(Misfit Photographer)

The Average Middle-Class American Only Has $20,000 Saved For Retirement

Consumers’ lack of savings for the future isn’t a new phenomena: Just two months ago we reported that one-in-three Americans have no retirement savings. Today we know a little more about just how much those other two have saved; and it isn’t nearly enough. [More]

(News 12)

101-Year Old Man Still Working At Same Lighting Company After 73 Years

Think you’ve been at your job a long time? Odds are you’re nowhere close to one 101-year-old New Jersey man, who’s been working at the same lighting company almost nonstop since he started as a shop clerk in 1941. [More]

While the largest portion of Americans saving for retirement started doing so in their 20s, nearly 70% of adults under the age of 30 don't have any retirement savings.

1-In-3 Americans Have No Retirement Savings

Thanks to medical science — and the fact that we have yet to resort to a Logan’s Run-style system that determines your maximum age — humans are living longer than our forebears did. The downside of that fact is that while you might be forced to retire from your job, you can’t really retire from paying the bills. Alas, a new survey confirms that way too many Americans are shrugging off retirement. [More]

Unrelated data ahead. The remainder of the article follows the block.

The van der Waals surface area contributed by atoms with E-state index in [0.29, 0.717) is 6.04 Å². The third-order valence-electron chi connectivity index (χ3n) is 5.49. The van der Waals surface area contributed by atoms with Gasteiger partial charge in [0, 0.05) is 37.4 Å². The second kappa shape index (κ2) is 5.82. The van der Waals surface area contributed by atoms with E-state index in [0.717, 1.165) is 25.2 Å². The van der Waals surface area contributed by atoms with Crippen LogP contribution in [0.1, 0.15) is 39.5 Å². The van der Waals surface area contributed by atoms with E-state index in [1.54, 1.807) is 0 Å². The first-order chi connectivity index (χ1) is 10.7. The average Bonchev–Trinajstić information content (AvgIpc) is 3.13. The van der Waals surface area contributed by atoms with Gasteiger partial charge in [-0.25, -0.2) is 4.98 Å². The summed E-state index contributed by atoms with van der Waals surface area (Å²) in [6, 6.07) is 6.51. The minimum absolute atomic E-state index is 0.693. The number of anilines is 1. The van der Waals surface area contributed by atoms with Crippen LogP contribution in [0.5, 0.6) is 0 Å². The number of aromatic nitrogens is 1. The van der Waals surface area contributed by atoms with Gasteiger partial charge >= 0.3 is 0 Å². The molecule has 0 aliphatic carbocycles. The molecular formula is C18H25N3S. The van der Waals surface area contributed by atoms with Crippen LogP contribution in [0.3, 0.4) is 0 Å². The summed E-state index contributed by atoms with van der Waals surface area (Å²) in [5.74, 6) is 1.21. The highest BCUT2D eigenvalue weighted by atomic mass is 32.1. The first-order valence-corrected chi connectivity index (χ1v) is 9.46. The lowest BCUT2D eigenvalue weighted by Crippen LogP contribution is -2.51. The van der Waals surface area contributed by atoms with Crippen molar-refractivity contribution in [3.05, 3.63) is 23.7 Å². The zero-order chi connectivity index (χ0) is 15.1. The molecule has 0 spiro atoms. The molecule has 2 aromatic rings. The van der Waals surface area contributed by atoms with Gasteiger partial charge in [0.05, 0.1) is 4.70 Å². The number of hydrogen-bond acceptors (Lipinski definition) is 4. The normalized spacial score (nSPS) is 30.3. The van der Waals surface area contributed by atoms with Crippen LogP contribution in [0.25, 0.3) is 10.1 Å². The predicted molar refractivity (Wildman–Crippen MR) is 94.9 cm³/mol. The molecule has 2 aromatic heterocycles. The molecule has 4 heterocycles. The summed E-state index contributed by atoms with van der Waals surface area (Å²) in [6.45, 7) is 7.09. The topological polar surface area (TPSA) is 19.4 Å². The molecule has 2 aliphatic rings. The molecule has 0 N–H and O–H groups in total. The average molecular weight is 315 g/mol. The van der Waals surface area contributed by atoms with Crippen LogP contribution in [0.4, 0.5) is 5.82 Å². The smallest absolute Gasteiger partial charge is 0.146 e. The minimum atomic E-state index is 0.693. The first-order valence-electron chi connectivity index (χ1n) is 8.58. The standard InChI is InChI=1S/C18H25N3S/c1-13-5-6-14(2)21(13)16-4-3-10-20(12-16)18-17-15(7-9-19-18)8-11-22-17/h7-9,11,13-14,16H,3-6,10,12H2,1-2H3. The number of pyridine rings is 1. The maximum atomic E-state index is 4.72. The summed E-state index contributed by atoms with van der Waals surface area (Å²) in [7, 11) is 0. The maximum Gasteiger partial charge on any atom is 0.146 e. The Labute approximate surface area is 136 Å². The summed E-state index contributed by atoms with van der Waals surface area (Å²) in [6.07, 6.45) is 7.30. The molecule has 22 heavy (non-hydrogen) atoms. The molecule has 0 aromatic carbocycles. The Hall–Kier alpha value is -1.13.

1-In-3 Americans Still Feeling The Sting Of Recession

1-In-3 Americans Still Feeling The Sting Of Recession

While many Americans are now doing better than they were during the Great Recession, those dark days took such a toll on many consumers’ savings that some people who are currently doing well enough to pay the bills and enjoy a decent living aren’t able to make necessary longterm investments, like buying a new home or saving for retirement. [More]

(saramarie)

Feds Warn Consumers Against Taking Pension Advances

Unfortunately, not everyone currently in retirement has enough cash on hand to stay afloat, even those fortunate enough to receive a pension from their former employer. That’s why it might be tempting to solve a short-term money problem by taking out a pension advance, which pays you a lump sum now for signing over your pension payments to the lender for anywhere from a few years to a decade. Today, the Federal Trade Commission warned consumers to think twice before agreeing to one of these loans. [More]

Forget Everything You’ve Heard, The Best Place To Retire Doesn’t Include Sandy Beaches

Forget Everything You’ve Heard, The Best Place To Retire Doesn’t Include Sandy Beaches

Somedays when sitting in a crowded cubicle with phones incessantly ringing it’s inevitable that your daydreams will turn to retirement. Those thoughts might entail lounging by the beach in Florida or hitting a few balls on the lush greens in Arizona, but a new report found the best places to retire aren’t in either of those popular snowbird states. [More]